We’ve all been at that point in life (some of us are probably there right now), where we send out our resumes and job applications to more companies than we’d like to keep count of. Give it a few weeks and you don’t even remember where you applied for which job, even though at one point you would’ve sold your soul for that job.
A major part of this can be blamed on the fact that the company never really makes that precious call you keep waiting for. But, have you ever thought, why?
Look into thy collar, and you’ll find what you’re doing wrong, like these five things for instance.
… and it didn’t come through. It just beats us why you would want to pull off a stunt like this in the first place, anyway. It is understandable that lying becomes a tempting prospect in a desperate attempt to look good or create a strong impression. But, always remember that the prospective company WILL verify. Also once a liar, always a liar, or that is what the common belief will be once you’re caught. It doesn’t sound like a great plan to create goodwill as a professional.
That’s it. Plain and simple. You may think that education hardly matters when you have the talent and the zest to learn. But, let’s face it, this is no Suits and you’re no Mike Ross. A major area where this situation stems from is the lack of research about the company’s needs; or, an inexplicable need to push your luck anyway. If the job description clearly states that they’re looking for someone with over three years of experience and you’re just out of college and planning to apply, the only thing you’re proving is that you can’t comprehend a simple clear statement.
You lacked research
There is nothing as horribly appalling as not knowing anything beyond the prospective company’s name and address. Every company needs to know if the employees they’re hiring are on the same page as them in terms of vision, requirements and objectives. And if you’re someone who doesn’t even know what the company wants, you might as well forget about any phone calls regarding a job offer. Mind you, we do know of a few blokes who, more often than not, don’t even know the name of the company they’ve applied to.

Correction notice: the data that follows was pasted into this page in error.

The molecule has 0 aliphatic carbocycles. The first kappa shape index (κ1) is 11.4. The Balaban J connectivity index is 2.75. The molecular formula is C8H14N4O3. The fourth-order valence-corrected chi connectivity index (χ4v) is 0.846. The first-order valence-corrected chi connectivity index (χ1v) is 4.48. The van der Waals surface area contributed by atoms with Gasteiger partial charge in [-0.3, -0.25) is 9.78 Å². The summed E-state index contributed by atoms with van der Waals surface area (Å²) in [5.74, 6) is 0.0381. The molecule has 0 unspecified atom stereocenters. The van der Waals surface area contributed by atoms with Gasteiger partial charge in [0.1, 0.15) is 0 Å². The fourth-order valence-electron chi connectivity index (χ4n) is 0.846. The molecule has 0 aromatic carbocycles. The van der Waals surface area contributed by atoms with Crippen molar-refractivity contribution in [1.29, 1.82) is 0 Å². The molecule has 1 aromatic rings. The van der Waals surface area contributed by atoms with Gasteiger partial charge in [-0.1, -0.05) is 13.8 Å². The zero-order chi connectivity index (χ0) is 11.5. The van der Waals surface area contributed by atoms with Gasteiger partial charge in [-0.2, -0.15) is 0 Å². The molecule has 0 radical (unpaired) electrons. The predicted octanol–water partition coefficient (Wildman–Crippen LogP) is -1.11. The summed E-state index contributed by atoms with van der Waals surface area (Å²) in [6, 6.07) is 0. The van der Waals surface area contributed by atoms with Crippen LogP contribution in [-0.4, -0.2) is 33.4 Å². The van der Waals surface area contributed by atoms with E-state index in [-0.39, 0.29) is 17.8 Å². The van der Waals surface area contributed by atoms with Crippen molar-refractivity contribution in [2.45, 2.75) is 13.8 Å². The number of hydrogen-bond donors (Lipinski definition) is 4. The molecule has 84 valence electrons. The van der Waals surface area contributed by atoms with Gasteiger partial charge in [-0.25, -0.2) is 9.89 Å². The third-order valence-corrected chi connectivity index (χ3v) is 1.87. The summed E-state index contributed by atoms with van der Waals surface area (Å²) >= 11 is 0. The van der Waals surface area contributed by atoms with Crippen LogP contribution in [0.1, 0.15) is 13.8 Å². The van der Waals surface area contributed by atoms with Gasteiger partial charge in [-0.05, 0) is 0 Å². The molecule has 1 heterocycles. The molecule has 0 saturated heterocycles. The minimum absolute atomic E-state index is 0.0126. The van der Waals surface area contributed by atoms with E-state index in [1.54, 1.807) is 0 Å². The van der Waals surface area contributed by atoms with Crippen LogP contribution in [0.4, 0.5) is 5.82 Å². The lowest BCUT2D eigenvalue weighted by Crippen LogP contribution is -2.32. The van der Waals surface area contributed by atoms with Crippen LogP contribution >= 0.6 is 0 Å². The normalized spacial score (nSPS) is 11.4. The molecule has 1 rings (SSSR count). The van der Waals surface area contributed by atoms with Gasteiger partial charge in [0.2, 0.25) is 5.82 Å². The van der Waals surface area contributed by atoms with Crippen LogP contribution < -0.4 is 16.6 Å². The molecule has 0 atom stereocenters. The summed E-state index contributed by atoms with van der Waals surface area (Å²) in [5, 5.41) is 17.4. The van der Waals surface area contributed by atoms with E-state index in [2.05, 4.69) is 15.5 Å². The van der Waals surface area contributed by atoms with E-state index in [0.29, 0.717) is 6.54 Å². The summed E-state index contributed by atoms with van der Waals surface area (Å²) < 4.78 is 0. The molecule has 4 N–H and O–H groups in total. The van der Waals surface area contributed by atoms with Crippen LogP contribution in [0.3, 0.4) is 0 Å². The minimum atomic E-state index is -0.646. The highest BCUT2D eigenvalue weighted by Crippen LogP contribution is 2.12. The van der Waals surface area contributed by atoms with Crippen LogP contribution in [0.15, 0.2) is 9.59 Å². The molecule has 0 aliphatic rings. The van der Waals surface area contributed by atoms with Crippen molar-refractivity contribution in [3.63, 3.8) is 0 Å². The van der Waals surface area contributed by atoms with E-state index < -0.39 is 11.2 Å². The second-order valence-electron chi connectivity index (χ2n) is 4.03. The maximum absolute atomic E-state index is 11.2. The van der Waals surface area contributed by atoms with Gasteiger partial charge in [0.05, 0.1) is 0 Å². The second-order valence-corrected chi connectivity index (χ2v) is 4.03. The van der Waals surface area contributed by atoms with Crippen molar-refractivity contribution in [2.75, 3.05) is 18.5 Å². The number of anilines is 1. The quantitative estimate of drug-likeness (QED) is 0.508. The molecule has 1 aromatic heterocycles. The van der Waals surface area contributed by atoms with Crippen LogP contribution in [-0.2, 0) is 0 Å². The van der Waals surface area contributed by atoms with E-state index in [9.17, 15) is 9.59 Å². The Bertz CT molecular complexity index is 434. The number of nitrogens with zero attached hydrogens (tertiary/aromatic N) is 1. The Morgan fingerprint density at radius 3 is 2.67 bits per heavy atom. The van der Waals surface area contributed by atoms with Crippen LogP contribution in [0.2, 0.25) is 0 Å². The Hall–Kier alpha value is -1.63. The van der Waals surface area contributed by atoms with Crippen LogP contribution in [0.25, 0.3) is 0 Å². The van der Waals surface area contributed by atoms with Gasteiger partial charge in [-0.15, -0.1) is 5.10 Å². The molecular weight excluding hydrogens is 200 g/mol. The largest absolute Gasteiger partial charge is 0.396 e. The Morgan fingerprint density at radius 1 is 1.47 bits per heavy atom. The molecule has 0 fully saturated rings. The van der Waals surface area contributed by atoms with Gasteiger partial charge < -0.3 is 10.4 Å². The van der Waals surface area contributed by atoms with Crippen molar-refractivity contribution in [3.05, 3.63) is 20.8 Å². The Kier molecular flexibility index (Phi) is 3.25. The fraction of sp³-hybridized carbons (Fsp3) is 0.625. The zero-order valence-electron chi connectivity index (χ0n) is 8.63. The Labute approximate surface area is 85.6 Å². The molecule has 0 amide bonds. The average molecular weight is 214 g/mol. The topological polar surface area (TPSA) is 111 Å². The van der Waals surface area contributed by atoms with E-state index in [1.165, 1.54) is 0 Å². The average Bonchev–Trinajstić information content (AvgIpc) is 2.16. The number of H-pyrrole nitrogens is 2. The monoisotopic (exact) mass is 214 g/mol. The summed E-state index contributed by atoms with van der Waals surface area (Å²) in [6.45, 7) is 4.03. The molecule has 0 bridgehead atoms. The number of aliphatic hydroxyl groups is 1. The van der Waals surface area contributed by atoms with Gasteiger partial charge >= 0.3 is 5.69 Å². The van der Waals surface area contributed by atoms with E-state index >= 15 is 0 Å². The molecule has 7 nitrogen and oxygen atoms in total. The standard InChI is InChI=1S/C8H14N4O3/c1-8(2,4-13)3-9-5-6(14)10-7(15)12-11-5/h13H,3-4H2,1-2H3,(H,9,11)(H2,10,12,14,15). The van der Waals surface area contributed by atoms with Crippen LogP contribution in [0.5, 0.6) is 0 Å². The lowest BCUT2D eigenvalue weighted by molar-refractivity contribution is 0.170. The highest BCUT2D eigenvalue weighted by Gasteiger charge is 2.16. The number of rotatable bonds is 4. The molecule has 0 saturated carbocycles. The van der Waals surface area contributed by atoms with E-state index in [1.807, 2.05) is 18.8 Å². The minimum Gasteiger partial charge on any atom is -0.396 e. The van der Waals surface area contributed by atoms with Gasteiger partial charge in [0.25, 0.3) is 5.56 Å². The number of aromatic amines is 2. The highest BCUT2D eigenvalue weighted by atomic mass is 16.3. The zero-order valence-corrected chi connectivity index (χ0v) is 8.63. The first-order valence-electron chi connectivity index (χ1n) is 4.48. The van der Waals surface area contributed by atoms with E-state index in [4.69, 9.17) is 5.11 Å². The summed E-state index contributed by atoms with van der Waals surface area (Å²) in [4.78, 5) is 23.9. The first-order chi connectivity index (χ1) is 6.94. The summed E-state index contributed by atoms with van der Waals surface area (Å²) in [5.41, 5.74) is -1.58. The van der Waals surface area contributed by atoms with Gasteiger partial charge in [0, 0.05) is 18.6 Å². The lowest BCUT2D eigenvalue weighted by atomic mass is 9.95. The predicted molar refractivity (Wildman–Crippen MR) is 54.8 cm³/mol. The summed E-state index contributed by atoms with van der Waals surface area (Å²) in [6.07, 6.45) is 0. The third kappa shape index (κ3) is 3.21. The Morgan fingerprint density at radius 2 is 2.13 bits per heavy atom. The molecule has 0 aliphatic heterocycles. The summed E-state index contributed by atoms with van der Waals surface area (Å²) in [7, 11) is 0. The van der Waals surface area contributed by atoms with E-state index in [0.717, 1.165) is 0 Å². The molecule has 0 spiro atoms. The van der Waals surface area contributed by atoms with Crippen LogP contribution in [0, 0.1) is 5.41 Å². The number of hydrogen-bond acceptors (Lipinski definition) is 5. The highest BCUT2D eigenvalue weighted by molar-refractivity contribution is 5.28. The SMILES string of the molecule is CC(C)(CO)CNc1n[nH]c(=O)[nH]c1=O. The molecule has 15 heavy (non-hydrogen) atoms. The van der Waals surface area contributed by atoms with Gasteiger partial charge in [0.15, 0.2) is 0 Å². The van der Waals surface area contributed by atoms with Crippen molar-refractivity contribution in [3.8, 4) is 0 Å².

The resume lacks proper format
By now you already know that your resume is like your blurb, it speaks volumes when you directly can’t. So, by that logic, a smartly done resume means a smart person. Therefore, you have to make sure that EVERYTHING is perfect and snazzy. And most importantly, check the formatting. Keep the redundant matter out. There’s nothing more annoying than a resume that feels like a rollercoaster ride- and not in a good way.
You were late
It’s not so much about punctuality (which is equally important, by the way) as much as it is about being ahead of the rat race. You should know that any decent firm receives more than five hundred resumes on a daily basis. On any day, there’s a high chance that yours could be the five hundred and first resume, which is also the one that never sees the light of the day. Therefore, a bit of cleverness is required. Check when the posting was put up on the internet. Have there been any changes or updates? This, obviously requires you to check the internet, the newspapers or whatever media your choice of media, every morning. But hey, that’s how this game is best played.
Agreed, that finding the perfect job is difficult bordering on impossible. But, if you play your cards right and take the efforts to put yourself out there, nothing will stop that life-changing phone call from happening.
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Mark Montoya has been working in personal branding for more than a decade for hundreds of online and offline companies, small businesses and individual service professionals. His focus has been toward improving the way jobseekers find employment on the Internet. He has synthesized his expertise by helping job seekers obtain their ideal choice of employment over the Internet on his sites MyOnlineCareerSpace.com and MyOnlineCareerCoach.com, and through his books 101 Tips Every Job Seeker Should Know and The Ultimate Online Job Search eBook.
"It is the responsibility of the individual to reject the prospect of mediocrity and to strive for the betterment of society as a whole" ~ Mark Montoya